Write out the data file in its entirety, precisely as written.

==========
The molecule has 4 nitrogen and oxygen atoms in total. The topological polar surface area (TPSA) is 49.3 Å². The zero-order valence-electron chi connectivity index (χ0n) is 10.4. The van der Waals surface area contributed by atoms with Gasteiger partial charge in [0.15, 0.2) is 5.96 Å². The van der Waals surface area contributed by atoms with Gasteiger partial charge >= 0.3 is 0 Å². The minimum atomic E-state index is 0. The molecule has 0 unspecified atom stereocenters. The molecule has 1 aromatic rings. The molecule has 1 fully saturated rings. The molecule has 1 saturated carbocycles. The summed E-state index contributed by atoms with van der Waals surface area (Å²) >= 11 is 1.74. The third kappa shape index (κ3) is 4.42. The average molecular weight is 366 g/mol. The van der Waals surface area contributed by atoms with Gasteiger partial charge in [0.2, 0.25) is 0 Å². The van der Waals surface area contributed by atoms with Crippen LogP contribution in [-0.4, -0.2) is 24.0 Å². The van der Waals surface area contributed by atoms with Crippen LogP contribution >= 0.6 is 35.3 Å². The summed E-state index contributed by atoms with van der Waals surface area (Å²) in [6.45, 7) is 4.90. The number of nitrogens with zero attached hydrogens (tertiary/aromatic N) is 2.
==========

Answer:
The molecule has 4 nitrogen and oxygen atoms in total. The topological polar surface area (TPSA) is 49.3 Å². The zero-order valence-electron chi connectivity index (χ0n) is 10.4. The van der Waals surface area contributed by atoms with Gasteiger partial charge in [0.15, 0.2) is 5.96 Å². The van der Waals surface area contributed by atoms with Gasteiger partial charge >= 0.3 is 0 Å². The minimum atomic E-state index is 0. The molecule has 0 unspecified atom stereocenters. The molecule has 1 aromatic rings. The molecule has 1 fully saturated rings. The molecule has 1 saturated carbocycles. The summed E-state index contributed by atoms with van der Waals surface area (Å²) >= 11 is 1.74. The third kappa shape index (κ3) is 4.42. The average molecular weight is 366 g/mol. The van der Waals surface area contributed by atoms with Gasteiger partial charge in [0.2, 0.25) is 0 Å². The van der Waals surface area contributed by atoms with Crippen LogP contribution in [-0.4, -0.2) is 24.0 Å². The van der Waals surface area contributed by atoms with Crippen LogP contribution >= 0.6 is 35.3 Å². The summed E-state index contributed by atoms with van der Waals surface area (Å²) in [6.45, 7) is 4.90. The number of nitrogens with zero attached hydrogens (tertiary/aromatic N) is 2.